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European Parliament Strongly Condemns Human Rights Violations In Turkey

A large majority of the European Parliament (EP) has adopted a resolution on the human rights situation in Turkey, emphasizing the structural problems that exist, such as the state of emergency and the arbitrariness of the judiciary, but individual human rights cases are also mentioned.

According to a statement shared on Thursday by the EP’s Dutch member and Turkey rapporteur Kati Piri, the resolution said that “The European Parliament strongly condemned the attempted coup of 15 July 2016; where-as on 18 January 2018 the Turkish Parliament extended the state of emergency in Turkey for another three months; whereas the State of Emergency is currently being used to silence dissent and goes way beyond any legitimate measures to combat threats to national security.

“The European Parliament calls on the Turkish authorities to respect the European Convention on Human Rights, including a clear rejection of capital punishment, and the case-law of the European Court of Human Rights, including the principle of presumption of innocence;

“Calls on the Turkish Government to offer all persons subject to restrictive measures appropriate and effective remedies and judicial review in line with the rule of law;

“Strongly condemns the decision of the Turkish Parliament to unconstitutionally waive the immunity of a large number of MP-s, paving the way for the current arrests of 10 opposition MP-s and revoking the mandate of 6 opposition MP-s. And condemns the imprisonment of 68 Kurdish municipal mayors and the arbitrary replacement of local elected representatives, which is undermining further the democratic structure of Turkey.”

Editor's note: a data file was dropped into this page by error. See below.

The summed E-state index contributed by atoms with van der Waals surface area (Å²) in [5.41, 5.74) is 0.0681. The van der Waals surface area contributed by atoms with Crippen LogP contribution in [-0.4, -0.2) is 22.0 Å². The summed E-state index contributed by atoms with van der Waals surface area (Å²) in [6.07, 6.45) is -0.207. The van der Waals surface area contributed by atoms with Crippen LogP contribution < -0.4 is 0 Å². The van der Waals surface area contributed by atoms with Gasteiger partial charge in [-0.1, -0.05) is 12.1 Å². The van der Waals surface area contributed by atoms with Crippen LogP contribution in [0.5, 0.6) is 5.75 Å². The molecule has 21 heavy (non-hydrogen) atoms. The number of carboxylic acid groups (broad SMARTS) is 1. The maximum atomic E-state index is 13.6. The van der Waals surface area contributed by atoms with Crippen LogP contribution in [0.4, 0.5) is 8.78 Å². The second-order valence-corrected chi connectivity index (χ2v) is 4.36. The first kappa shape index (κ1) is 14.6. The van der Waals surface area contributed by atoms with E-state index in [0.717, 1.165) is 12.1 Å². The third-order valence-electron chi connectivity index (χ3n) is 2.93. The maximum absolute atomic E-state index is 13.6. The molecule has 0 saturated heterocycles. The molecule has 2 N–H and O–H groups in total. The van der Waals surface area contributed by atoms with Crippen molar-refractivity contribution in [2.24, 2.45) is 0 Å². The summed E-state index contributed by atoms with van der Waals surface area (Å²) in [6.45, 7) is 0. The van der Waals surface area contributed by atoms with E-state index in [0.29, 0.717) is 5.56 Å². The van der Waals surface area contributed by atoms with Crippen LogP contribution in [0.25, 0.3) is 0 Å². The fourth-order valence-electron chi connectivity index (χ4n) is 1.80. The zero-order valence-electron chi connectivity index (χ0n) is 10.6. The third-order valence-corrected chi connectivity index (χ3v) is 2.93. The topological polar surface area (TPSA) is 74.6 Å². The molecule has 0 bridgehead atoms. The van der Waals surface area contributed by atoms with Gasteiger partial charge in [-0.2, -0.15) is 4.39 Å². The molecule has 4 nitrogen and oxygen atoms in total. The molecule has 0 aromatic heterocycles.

Piri said in her statement: “The numbers are mind-boggling. More than 100,000 people have been fired and over 50,000 imprisoned in Turkey. Remember that all these people have a face, have a family, and have friends who are hoping that a normalization is still possible.

“The scale of the current crackdown on all democratic opposition voices in Turkey is unprecedented. While the Turkish authorities have the right to bring those responsible for the heinous coup attempt of 15 July 2016 to justice, the state of emergency is currently being used to silence dissent and goes way beyond any legitimate measures to combat threats to national security.

“I expect the EU to be loud and clear on human rights in Turkey. Not only because these are the values that our Union is based upon, and Turkey as a candidate should adhere to them. But also because we risk losing credibility and support by a majority of Turkish society if we don’t stand up for their rights in these dark times.” (turkishminute.com)

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